•  From residents opposite the property in Tower Road – most of these properties face the rise of the hill, and the resort will not be fully visible.

•  From Allens Road – The resort will be visible to the three houses in this minor rural street at the bottom of the hill to the resort.

•  From Pigdon Street and Batman Road – the southern end of the resort will be visible to a small number of rural properties from these roads

•  From the town centre – the resort will not be visible

•  From residential areas (except any in Tower Road mentioned above) – the resort will not be visible
•  From the foreshore – the resort will only be visible, in the distance, from around Point Richard area (west facing beaches), but not from the main beach, or from the northern beaches

• From around the bay offshore – part of the resort will be visible in the distance, as part of the hillside skyline, the degree dependent where you are and the distance offshore

Please go to the 3D video on the Website for a conceptual view of the visual impact from Tower Road.

4. Cost to use Pools and Wellness Centre facilities

Question:
How much will it cost to use the pools and wellness centre?

Answer:
Many local people have asked this question, and there is a rumoured assumption that the facilities will only be available through a costly membership (another example of ‘fake news’).

It is too early to determine the cost of services attached to the wellness centre facilities.

The wellness facilities will include indoor and outdoor swimming pools, hydrotherapy pools, salt baths, spas, saunas, gymnasium, treatment rooms, and more. The cost of using the wellness facilities, and the services, mechanisms and policy surrounding use of the facilities, are not yet determined. It’s not even built yet!

The development owner has stated that the wellness centre will be available to the local community. It will also be available to casual day visitors, and of course, to patrons of the resort using the accommodation facilities. Memberships may be or may not be available. The correct information will be available at the right time. The rules and costs governing use of facilities are not yet determined, e.g. bookings may be required to control access, especially for day visitors.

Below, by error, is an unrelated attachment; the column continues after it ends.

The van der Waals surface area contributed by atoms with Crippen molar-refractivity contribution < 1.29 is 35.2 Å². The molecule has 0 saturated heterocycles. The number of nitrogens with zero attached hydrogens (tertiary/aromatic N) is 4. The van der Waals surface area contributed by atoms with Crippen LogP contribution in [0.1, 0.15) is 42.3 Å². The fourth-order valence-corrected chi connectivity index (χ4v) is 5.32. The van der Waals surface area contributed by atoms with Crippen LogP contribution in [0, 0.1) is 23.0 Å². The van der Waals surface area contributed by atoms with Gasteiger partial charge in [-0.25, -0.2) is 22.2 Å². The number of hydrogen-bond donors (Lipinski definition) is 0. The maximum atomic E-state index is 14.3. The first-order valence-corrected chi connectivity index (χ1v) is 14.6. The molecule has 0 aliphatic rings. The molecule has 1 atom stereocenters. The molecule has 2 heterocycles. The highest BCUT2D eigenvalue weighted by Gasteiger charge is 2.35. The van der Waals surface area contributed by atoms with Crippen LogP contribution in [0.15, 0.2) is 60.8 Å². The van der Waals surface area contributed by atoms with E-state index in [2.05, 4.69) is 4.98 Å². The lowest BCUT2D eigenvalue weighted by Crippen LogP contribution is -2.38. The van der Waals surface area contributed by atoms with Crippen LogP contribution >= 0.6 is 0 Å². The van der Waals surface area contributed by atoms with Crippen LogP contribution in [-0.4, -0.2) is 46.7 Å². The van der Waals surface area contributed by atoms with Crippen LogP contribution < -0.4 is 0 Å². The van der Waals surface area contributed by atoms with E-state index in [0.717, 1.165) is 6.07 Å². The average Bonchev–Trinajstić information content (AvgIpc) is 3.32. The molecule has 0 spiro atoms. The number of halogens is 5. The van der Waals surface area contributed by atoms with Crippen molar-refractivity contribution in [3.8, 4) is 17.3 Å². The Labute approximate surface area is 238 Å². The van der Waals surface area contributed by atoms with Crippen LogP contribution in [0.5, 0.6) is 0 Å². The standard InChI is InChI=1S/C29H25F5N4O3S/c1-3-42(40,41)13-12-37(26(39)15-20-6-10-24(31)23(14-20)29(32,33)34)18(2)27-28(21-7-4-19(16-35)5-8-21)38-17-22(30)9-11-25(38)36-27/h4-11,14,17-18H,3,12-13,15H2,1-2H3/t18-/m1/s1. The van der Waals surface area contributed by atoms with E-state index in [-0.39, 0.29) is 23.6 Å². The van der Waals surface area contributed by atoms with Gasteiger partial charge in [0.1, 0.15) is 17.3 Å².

However, the resort pool facilities are not intended to replace the lack of a public pool in the area. Nor is it intended that these facilities will detract from the aspirations of Portarlington one day having its own public pool facilities. This is a proposed resort.

5. The resort as a tourist attraction

Question:
Is the proposed resort a tourist attraction?

Answer:
Of course, the resort is a tourist attraction in its own right due to: features such as its rural setting and the rural and coastal views; and the facilities and services, such as the wellness centre, function centre, restaurant, and bars. The facilities, and the services attached to these facilities, will attract patrons, both overnight and day patrons.

The difference between what a hotel and a resort offers, has to do with their location, the services and activities they provide, and the facilities or amenities available on-site. A resort is usually spread out over more land compared to a hotel, to cater for the extra activities. In addition, urban hotels are usually just a place for lodging and meals, while a resort allows for more privacy, entertainment, and luxury experiences.

The proposed Portarlington Resort offers choice in standard of accommodation, which is central to many local tourist attractions, such as the wineries and their restaurants, the foreshore, golf courses, ferries, and the town centre. However, it is expected that visitors to the area will also be attracted to the resort itself. The resort, through the location and design, aims to showcase the area, and offer luxury experiences, especially in respect to relaxation, food, service and accommodation.

An “integrated resort accommodation” is allowed under Clause 22.06, of the Greater Geelong Planning Scheme, Tourism, Accommodation, and Function Centre Development in Rural Areas. The scale and breadth of service offerings are unique, support a rural location, and ensure the resort is a tourist attraction in its own right.